“An institution alone is not enough. It must be manned by experts who have sound domain knowledge and the capacity to execute legislation or decisions. For this, an effective framework is required to coordinate among different stakeholders,” comments CPPR Chairman Dr D Dhanuraj in a news article published in The Hindu.

Rules yet to be notified and jurisdiction of body to be finalised

The inclusion of Kochi Metropolitan Transport Authority (KMTA) in the State government’s 100-day action plan has brought cheer to public transport experts and urban planners.

Although the Bill to constitute the Authority became an Act about a year ago, the government has not yet finalised the rules and notified them. “The inclusion in the 100-day action plan shows that the government is serious about KMTA. The formation of the Authority is crucial to the streamlining of different modes of public transport, bringing them under one umbrella and ushering in efficiency,” said an urban transport expert associated with the framing of KMTA rules.

Once the rules are notified, the jurisdiction of the body and its members will have to be finalised. Preparatory works to integrate different modes of commute were done by among others, a team within Kochi Metro Rail Limited (KMRL).

Parking policy

Rationalisation of bus routes, common ticketing for different commuting modes, public information systems within buses and at bus stops will follow suit. The ongoing drive to install GPS in all public transport vehicles, except autorickshaws, by the year-end will help realise this. The KMTA can also evolve a parking policy in the Greater Kochi area and issue licence to operators of parking lots. The readying of an integrated transportation management system would enable the establishment of a unified common command and control centre for the body, said official sources.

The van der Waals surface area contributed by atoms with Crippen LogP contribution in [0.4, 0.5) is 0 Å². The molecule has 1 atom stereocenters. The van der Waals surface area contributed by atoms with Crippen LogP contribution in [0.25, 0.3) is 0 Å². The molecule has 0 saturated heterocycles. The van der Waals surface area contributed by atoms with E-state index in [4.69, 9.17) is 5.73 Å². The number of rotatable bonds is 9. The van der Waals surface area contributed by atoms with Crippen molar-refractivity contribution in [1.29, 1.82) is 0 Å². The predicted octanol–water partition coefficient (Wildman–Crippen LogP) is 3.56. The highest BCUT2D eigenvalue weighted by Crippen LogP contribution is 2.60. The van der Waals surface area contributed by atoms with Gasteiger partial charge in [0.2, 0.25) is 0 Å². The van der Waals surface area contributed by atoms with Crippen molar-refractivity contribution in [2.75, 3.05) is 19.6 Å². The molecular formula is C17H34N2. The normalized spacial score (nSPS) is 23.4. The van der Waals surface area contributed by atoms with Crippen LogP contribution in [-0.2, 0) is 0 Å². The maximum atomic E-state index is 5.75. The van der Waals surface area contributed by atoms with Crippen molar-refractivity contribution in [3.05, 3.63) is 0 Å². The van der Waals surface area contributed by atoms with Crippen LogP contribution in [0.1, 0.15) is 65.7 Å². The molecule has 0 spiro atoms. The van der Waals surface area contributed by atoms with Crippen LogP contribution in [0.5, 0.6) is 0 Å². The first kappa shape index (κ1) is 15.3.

On officials of KMRL and KSRTC being excluded from KMTA, they said that officials of those agencies could still be invited to participate in the Authority’s meetings. They could also be represented in sub committees formed for each commuting mode.

The chairman of city-based think tank Centre for Public Policy Research (CPPR), D. Dhanuraj, said the KMTA’s success would depend on capacity building. “An institution alone is not enough. It must be manned by experts who have sound domain knowledge and the capacity to execute legislation or decisions. For this, an effective framework is required to coordinate among different stakeholders,” he said.

Delegation of powers

Former senior deputy transport commissioner B.J. Antony, who was a member of KMRL’s urban transport wing that readied a draft of the KMTA legislation, claimed to be the first in India, said the delegation of powers must be done as soon as possible for different stakeholders of the body. “The Motor Vehicles Department, with four members in the body – Transport Minister as chairman, apart from Transport Secretary, Transport Commissioner and Deputy Transport Commissioner concerned – will have a major say in the decision-making process.”

Route rationalisation of buses would be an important challenge facing the body. It was crucial to attain optimal fleet utility for private and KSRTC buses, said B.G. Sreedevi, former director of National Transportation Planning and Research Centre (NATPAC). “Experts having adequate field exposure must be posted in KMTA, especially urban planners and highway engineers. This is important to promote public transport and to lessen reliance on private vehicles which cause congestion in cities and towns. If need be, mini buses must be introduced in by-roads to ensure last mile connectivity,” she added.

This news report was published in The Hindu on September 5, 2020. Click here to read

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